The effect of radiation in the human body is a health concern regardless of whether is from internal or external sources. Internal soruces could be from radiopharmaceutucals in tablet forms, or external radiation sources like scanning machines or natural radioactivity sources at homes. Radiations ( alpha, beta. gamma, x-rays, protons, neutrons, and particles like pions) could ionize molecules when in contact with them causing enormous damages.
In the human body, cell ionizations will change its normal operations and damaging it in either a somatic or a genatic damage. Thus, the use of radioisotopes in the body requires a balance between benefits and damages. The radioisotopes we introduced into the body should not cause any damage before the expiration of its activity. The time the body removes half of the isotope is its biological half-life., which it the time the radioisotopes resides in the organ before been removed.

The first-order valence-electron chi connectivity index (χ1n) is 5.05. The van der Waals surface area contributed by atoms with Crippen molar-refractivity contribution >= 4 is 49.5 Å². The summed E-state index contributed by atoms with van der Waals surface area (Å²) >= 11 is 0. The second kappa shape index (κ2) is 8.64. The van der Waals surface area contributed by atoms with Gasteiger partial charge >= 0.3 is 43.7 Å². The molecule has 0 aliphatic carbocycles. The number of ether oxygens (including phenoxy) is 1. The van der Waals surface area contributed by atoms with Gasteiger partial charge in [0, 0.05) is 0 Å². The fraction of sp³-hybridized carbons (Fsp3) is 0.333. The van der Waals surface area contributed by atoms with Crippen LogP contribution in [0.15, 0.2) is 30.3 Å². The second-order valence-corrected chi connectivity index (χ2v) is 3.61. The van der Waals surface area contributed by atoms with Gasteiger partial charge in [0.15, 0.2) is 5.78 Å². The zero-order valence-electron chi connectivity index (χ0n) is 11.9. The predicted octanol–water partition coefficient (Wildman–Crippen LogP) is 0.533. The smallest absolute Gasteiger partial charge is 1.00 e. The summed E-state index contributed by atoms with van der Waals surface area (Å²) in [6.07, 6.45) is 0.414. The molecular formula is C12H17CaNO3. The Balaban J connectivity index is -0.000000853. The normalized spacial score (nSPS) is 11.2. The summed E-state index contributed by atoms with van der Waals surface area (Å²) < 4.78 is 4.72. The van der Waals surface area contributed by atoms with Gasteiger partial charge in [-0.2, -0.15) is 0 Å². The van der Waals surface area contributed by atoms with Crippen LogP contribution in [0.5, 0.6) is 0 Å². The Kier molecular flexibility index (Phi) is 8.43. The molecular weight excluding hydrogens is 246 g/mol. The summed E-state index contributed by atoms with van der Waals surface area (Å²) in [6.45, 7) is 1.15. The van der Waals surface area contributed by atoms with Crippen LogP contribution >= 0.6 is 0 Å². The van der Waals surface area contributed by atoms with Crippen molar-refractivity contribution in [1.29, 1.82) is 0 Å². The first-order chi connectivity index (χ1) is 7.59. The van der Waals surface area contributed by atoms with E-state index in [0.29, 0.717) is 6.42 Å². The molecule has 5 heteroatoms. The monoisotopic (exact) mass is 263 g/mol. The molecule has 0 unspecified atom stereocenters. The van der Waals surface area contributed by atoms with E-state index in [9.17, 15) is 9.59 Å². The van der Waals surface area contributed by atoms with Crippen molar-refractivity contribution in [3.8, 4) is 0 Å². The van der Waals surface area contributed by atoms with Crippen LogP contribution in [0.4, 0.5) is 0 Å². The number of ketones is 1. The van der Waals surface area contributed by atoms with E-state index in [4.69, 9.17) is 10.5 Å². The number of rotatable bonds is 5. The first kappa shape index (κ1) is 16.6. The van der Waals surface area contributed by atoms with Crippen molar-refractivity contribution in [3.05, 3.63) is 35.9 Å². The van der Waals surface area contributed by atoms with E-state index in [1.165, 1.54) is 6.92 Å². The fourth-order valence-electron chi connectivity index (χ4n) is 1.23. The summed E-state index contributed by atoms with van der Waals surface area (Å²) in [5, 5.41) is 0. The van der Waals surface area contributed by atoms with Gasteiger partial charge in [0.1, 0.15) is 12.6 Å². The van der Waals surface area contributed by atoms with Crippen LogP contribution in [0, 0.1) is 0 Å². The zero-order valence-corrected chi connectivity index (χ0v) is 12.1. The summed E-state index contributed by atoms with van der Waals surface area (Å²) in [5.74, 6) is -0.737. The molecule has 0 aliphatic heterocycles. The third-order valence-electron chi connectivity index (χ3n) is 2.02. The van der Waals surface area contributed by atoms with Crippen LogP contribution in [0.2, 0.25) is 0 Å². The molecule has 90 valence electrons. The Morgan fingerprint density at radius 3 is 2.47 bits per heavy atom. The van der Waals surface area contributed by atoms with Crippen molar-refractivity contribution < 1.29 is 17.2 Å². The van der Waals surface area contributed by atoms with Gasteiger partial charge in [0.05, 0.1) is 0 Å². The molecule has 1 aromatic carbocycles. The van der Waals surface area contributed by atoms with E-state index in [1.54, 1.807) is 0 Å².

Thus an important parameter during the application of radioisotopes in human patient is the effective half life or the actual half-life determined from the expression
1/(T-effective) = 1/(T-nuclear) + 1/(T-biological)
The table below shows the nuclear, biological and effective hal-lives of some isotopes.